HUNTSVILLE – A fundamentalist group’s vicious attack on a Pakistani girl has turned students at VK Greer Memorial Public School into education activists.
Students responsible for creating a video advocating for girls’ education rights say they hope their work will inspire others to action as well.
Terri Howell’s Grade 6/7 class first heard about how Malala Yousafzai was shot in the head by the Taliban for promoting girls’ rights to education while studying a book.
The book was called Safe as Houses and followed a courageous 13-year-old female character in Toronto forced to survive through Hurricane Hazel.
“When we discussed the main character in the book, these guys decided she wasn’t very realistic because she was making all these huge decisions, and children their age didn’t make huge decisions like that,” said Howell.
But while the class was analyzing the book, their teacher brought in a newspaper clipping about Yousafzai, who was recovering from her gunshot wound in a United Kingdom hospital. Yousafzai is 15 years old.
“They suddenly felt that maybe children that age could be very brave,” said Howell.
The 24 students in the class, who are around ages 11 and 12, were shocked and angered by the Taliban’s attack on a girl whose only crime was to advocate for a right children in Muskoka may take for granted.
“We’re sometimes complaining about something (children in other countries) would love to have,” said student Shirely Cherry. “You don’t think about or appreciate what you have unless you realize someone else doesn’t have it.”
The girls and boys in the class decided they were going to do something to support Yousafzai’s efforts.
After reading her story and studying the issue, the students spent a day making a two minute and 42 second video that promoted girls’ rights and awareness of international struggles for equality.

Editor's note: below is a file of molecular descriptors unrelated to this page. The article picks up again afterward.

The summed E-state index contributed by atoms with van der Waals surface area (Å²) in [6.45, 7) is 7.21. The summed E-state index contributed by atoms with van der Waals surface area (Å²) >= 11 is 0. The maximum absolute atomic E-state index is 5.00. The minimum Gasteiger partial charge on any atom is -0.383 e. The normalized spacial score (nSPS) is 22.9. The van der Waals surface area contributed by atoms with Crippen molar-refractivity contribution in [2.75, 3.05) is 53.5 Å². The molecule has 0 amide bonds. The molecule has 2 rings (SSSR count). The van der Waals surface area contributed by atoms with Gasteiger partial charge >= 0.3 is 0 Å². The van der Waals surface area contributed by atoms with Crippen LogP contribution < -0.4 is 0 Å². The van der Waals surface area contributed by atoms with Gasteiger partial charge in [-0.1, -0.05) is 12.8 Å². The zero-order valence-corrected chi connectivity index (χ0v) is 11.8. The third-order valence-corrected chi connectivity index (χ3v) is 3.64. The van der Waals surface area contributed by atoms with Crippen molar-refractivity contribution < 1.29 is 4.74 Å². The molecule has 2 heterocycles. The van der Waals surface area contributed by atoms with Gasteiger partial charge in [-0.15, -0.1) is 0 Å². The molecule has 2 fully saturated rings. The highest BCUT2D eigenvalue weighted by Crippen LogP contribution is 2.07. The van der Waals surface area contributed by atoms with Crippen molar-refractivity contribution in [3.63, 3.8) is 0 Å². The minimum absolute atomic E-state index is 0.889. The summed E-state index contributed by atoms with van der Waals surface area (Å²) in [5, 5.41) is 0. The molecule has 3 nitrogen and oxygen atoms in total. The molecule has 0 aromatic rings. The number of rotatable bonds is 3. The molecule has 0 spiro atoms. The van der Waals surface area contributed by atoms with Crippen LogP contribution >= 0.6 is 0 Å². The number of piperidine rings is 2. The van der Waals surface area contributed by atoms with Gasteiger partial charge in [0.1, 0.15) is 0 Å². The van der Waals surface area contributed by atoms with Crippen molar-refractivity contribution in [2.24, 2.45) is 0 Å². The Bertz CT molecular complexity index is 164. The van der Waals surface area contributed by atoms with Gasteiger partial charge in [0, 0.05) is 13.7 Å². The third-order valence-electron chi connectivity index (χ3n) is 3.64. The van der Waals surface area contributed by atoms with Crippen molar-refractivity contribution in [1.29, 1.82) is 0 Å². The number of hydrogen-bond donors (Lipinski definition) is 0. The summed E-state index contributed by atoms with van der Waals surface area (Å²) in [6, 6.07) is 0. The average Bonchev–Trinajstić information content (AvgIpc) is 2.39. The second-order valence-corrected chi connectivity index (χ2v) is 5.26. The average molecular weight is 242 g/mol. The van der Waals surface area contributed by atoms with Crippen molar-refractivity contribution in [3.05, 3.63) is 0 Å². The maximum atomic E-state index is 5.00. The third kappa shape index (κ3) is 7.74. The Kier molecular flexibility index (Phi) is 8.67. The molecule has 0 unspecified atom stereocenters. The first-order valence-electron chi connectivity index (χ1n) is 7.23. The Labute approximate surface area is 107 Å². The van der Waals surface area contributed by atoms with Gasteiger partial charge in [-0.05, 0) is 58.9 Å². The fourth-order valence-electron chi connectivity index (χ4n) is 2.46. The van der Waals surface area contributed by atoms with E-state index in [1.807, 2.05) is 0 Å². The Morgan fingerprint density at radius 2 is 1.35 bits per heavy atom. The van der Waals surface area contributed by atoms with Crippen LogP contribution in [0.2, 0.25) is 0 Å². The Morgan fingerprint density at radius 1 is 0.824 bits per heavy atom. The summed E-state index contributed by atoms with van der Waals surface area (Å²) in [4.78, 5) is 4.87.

The video – scripted, directed and edited by students – shows the students standing in front of the camera at various locations around the school talking about how individuals such as Yousafzai can inspire change. It is a call to action for students around the world to stand up for every girl’s right to education.
The students talk in the video about how girls in some parts of Pakistan are not considered equal and how men are considered the stronger, smarter and better gender. The students say these misleading and dangerous stereotypes have to end.
“Some people think it was a while ago that girls were treated like this, but they need to know Malala is in the hospital right now. It’s still happening,” said student Chloe Provost.
Some students found it difficult to understand how women in some parts of the world can be treated so terribly.
“Girls in our country get rights,” said student Emma Collins. “Just because they are in another country doesn’t mean we’re different.”
The thought of losing their own right to education was abhorrent to the students.
When asked how they would feel if someone took away their right to education, they used words such as “speechless” and “horrible.”
“When I hear stories like this, it’s crazy to think this could happen,” said student Dylan Marshall.
Student Jack Solecki suggested Yousafzai’s story gave him perspective.
“Unless something gets taken away, you don’t know how lucky you are to have it,” said Solecki. “It is a privilege to go to school or go outside without covering everything but your eyes.”
When the students decided they wanted to do something to create awareness of these issues, there was no question in their minds of how they would get their message out.
“A video can go anywhere and we thought it would bring more attention to the issue than posters (around the school). People all around the world could see a video,” said student Sophie Small. “They would see how serious this issue is and how people can change it if they just try.”
A video format, said Small, would likely appeal more readily to the students’ generation, which is important because they want their peers to be the leaders of change.
The students presented their video at an assembly to the entire school and they have now published it online.
And the students are not stopping there. They are already contemplating a follow up to Yousafzai’s story as well as videos on other international issues.
The students’ video can be found on the school’s website by visiting http://vkg.tldsb.on.ca/.